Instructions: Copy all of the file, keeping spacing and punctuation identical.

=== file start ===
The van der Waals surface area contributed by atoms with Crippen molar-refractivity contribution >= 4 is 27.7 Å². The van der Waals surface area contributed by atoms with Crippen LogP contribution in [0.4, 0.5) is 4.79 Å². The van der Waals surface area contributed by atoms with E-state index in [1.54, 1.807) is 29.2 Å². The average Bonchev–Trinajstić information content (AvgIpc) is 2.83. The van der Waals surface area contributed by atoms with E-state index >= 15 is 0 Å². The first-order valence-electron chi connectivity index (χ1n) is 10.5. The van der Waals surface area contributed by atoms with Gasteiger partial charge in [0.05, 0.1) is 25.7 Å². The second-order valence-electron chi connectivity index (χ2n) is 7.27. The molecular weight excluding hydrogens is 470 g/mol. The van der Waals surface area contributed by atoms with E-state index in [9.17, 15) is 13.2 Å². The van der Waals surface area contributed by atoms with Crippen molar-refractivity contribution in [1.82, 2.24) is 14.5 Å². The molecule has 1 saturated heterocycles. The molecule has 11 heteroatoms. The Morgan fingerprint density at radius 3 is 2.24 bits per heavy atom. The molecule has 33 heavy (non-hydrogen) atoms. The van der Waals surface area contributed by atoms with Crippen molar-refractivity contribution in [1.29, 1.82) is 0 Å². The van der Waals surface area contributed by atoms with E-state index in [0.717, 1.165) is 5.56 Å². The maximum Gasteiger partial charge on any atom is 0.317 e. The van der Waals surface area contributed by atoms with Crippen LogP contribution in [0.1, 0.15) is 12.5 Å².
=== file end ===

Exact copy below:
The van der Waals surface area contributed by atoms with Crippen molar-refractivity contribution >= 4 is 27.7 Å². The van der Waals surface area contributed by atoms with Crippen LogP contribution in [0.4, 0.5) is 4.79 Å². The van der Waals surface area contributed by atoms with E-state index in [1.54, 1.807) is 29.2 Å². The average Bonchev–Trinajstić information content (AvgIpc) is 2.83. The van der Waals surface area contributed by atoms with E-state index >= 15 is 0 Å². The first-order valence-electron chi connectivity index (χ1n) is 10.5. The van der Waals surface area contributed by atoms with Gasteiger partial charge in [0.05, 0.1) is 25.7 Å². The second-order valence-electron chi connectivity index (χ2n) is 7.27. The molecular weight excluding hydrogens is 470 g/mol. The van der Waals surface area contributed by atoms with E-state index in [9.17, 15) is 13.2 Å². The van der Waals surface area contributed by atoms with Crippen molar-refractivity contribution in [1.82, 2.24) is 14.5 Å². The molecule has 1 saturated heterocycles. The molecule has 11 heteroatoms. The Morgan fingerprint density at radius 3 is 2.24 bits per heavy atom. The molecule has 33 heavy (non-hydrogen) atoms. The van der Waals surface area contributed by atoms with Crippen molar-refractivity contribution in [1.29, 1.82) is 0 Å². The van der Waals surface area contributed by atoms with E-state index in [0.717, 1.165) is 5.56 Å². The maximum Gasteiger partial charge on any atom is 0.317 e. The van der Waals surface area contributed by atoms with Crippen LogP contribution in [0.1, 0.15) is 12.5 Å².